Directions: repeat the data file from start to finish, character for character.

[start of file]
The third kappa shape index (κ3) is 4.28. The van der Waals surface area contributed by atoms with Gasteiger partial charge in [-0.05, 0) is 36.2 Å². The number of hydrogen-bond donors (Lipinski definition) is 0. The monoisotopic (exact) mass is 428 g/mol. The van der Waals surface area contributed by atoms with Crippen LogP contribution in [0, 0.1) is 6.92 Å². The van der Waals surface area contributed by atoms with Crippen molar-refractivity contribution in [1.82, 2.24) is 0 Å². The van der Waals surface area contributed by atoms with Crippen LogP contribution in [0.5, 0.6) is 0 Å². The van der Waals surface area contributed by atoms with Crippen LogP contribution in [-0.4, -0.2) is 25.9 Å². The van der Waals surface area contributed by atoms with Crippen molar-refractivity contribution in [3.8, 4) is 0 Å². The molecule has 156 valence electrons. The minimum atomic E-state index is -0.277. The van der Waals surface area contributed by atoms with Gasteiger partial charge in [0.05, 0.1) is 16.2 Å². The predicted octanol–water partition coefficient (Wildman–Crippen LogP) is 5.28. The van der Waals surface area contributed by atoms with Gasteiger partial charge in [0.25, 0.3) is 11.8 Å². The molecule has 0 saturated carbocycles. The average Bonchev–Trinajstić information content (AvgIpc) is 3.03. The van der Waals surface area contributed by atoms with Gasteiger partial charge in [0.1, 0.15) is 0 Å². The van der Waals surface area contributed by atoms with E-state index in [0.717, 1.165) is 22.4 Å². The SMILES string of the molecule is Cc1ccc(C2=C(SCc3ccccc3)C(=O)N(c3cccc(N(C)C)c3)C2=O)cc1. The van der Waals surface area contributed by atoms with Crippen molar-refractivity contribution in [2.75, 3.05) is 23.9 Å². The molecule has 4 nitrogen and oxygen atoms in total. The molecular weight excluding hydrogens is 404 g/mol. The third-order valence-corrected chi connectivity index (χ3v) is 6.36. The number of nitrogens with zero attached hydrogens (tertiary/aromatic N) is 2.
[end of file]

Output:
The third kappa shape index (κ3) is 4.28. The van der Waals surface area contributed by atoms with Gasteiger partial charge in [-0.05, 0) is 36.2 Å². The number of hydrogen-bond donors (Lipinski definition) is 0. The monoisotopic (exact) mass is 428 g/mol. The van der Waals surface area contributed by atoms with Crippen LogP contribution in [0, 0.1) is 6.92 Å². The van der Waals surface area contributed by atoms with Crippen molar-refractivity contribution in [1.82, 2.24) is 0 Å². The van der Waals surface area contributed by atoms with Crippen LogP contribution in [0.5, 0.6) is 0 Å². The van der Waals surface area contributed by atoms with Crippen LogP contribution in [-0.4, -0.2) is 25.9 Å². The van der Waals surface area contributed by atoms with Crippen molar-refractivity contribution in [3.8, 4) is 0 Å². The molecule has 156 valence electrons. The minimum atomic E-state index is -0.277. The van der Waals surface area contributed by atoms with Gasteiger partial charge in [0.05, 0.1) is 16.2 Å². The predicted octanol–water partition coefficient (Wildman–Crippen LogP) is 5.28. The van der Waals surface area contributed by atoms with Gasteiger partial charge in [0.25, 0.3) is 11.8 Å². The molecule has 0 saturated carbocycles. The average Bonchev–Trinajstić information content (AvgIpc) is 3.03. The van der Waals surface area contributed by atoms with Gasteiger partial charge in [0.1, 0.15) is 0 Å². The van der Waals surface area contributed by atoms with E-state index in [0.717, 1.165) is 22.4 Å². The SMILES string of the molecule is Cc1ccc(C2=C(SCc3ccccc3)C(=O)N(c3cccc(N(C)C)c3)C2=O)cc1. The van der Waals surface area contributed by atoms with Crippen molar-refractivity contribution in [2.75, 3.05) is 23.9 Å². The molecule has 4 nitrogen and oxygen atoms in total. The molecular weight excluding hydrogens is 404 g/mol. The third-order valence-corrected chi connectivity index (χ3v) is 6.36. The number of nitrogens with zero attached hydrogens (tertiary/aromatic N) is 2.